Since this easily follows by induction on or by Appendix II.25.
We extend the earlier definition of highest weight vector by the new requirement:
|(c)||for every simple root|
Theorem 46: Let be a (perhaps twisted) finite Chevalley group (of arbitrary rank).
|(a), (b), (c) Same as (a), (b), (c) of Theorem 44.|
|(d)||Let If is the highest weight of some irreducible module then if and or if|
|(e)||Every weight as in (a) can be realized on some irreducible|
We shall prove this theorem in several steps.
This is proved as in Theorem 44(a).
By (a1) and (a3) we have the first statement in (a).
(c) Same proof as for Theorem 44(c).
(d) By Theorem 45(a) applied to
(e) Let be the set of simple roots such that and the corresponding subgroup of The reader should have no trouble in proving that the left ideal of generated by is an irreducible whose highest weight is
|(a)||A splitting field for is also one for|
|(b)||Let be irreducible, of highest weight|
|(c)||For each set of simple roots, let be the group generated by all Then the number of irreducible or, equivalently, of conjugacy classes of is|
(b) Write with as in Lemma 82, and then proceed as in the proof of Cor. (d) to Theorems 44 and 45.
(c) The given sum counts the number of possible weights according to the set of simple roots such that
Exercise: If is universal, the above number is in the notation of Theorem 43. If in addition is not twisted, then the number is
It remains to prove the following result used (inessentially) in the proof of Lemma 82.
|(a)||If then any two minimal expressions for as a product of simple reflections can be transformed into each other by the relations terms on each side, order with and distinct simple roots).|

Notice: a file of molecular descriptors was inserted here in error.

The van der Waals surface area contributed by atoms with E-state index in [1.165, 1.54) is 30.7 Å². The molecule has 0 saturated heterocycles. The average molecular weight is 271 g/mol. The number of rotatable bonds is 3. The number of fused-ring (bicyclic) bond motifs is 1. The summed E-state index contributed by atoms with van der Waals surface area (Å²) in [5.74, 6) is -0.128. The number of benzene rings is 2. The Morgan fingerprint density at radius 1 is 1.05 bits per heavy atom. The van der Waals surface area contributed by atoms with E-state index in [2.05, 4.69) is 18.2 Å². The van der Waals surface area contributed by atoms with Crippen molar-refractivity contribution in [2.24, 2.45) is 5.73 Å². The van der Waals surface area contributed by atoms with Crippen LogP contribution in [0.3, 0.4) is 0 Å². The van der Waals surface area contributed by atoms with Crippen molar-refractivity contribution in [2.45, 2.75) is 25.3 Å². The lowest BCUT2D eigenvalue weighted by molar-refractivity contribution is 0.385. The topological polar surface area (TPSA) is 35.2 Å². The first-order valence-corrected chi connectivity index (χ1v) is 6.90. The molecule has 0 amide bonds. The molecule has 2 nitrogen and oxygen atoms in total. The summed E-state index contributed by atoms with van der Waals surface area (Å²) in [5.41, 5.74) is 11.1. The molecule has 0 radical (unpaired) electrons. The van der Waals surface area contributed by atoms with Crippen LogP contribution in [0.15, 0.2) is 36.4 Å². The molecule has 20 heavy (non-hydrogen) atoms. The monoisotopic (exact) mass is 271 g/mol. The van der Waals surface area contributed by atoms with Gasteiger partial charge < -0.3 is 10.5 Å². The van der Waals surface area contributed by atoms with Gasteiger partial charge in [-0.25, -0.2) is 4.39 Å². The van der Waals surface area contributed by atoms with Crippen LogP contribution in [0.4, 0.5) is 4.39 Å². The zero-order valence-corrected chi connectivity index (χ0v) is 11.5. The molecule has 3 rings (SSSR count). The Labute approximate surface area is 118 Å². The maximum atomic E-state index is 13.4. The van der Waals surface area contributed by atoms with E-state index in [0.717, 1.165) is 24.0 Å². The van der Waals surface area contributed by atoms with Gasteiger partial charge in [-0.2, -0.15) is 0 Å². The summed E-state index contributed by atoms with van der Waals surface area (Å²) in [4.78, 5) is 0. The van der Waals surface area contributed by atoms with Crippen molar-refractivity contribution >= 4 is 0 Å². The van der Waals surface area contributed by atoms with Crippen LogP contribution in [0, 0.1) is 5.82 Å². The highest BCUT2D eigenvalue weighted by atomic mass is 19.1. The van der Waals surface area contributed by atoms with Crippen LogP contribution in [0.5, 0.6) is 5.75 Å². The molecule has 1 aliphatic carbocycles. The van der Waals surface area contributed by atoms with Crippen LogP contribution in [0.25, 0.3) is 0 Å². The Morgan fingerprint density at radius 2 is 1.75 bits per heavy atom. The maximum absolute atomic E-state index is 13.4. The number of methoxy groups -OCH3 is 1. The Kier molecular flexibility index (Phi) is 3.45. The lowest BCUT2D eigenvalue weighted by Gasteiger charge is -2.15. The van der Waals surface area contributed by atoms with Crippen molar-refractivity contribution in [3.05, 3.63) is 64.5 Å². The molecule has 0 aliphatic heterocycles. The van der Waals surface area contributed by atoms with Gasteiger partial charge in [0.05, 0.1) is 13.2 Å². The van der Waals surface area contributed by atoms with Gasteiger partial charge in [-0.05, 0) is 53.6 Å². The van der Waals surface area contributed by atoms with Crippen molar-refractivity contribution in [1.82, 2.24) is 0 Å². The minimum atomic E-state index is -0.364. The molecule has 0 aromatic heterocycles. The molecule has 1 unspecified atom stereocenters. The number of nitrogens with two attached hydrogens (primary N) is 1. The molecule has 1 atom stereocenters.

|(b)||Assume that for each simple root the corresponding element of (any Chevalley group) is chosen to lie in Let be a minimal expression for Then is independent of the minimal expression chosen.|
(a) This is a refinement of Appendix IV.38 since the relations are not required. It is an easy exercise to convert the proof of the latter result into a proof of the former, which we shall leave to the reader.
(b) Because of (a) we only have to prove (b) when has the form of the two sides of For this we can refer to the proof of Lemma 56 since the extra restrictions there, that is untwisted and that for each are not essential for the proof.
Remark: It would be nice if someone could incorporate in the elementary development just given the tensor product theorem mentioned after Theorem 43 or at least a proof that every irreducible for can be extended to the including algebraic group, hence also to the other finite Chevalley groups contained in the latter group.
This is a typed excerpt of Lectures on Chevalley groups by Robert Steinberg, Yale University, 1967. Notes prepared by John Faulkner and Robert Wilson. This work was partially supported by Contract ARO-D-336-8230-31-43033.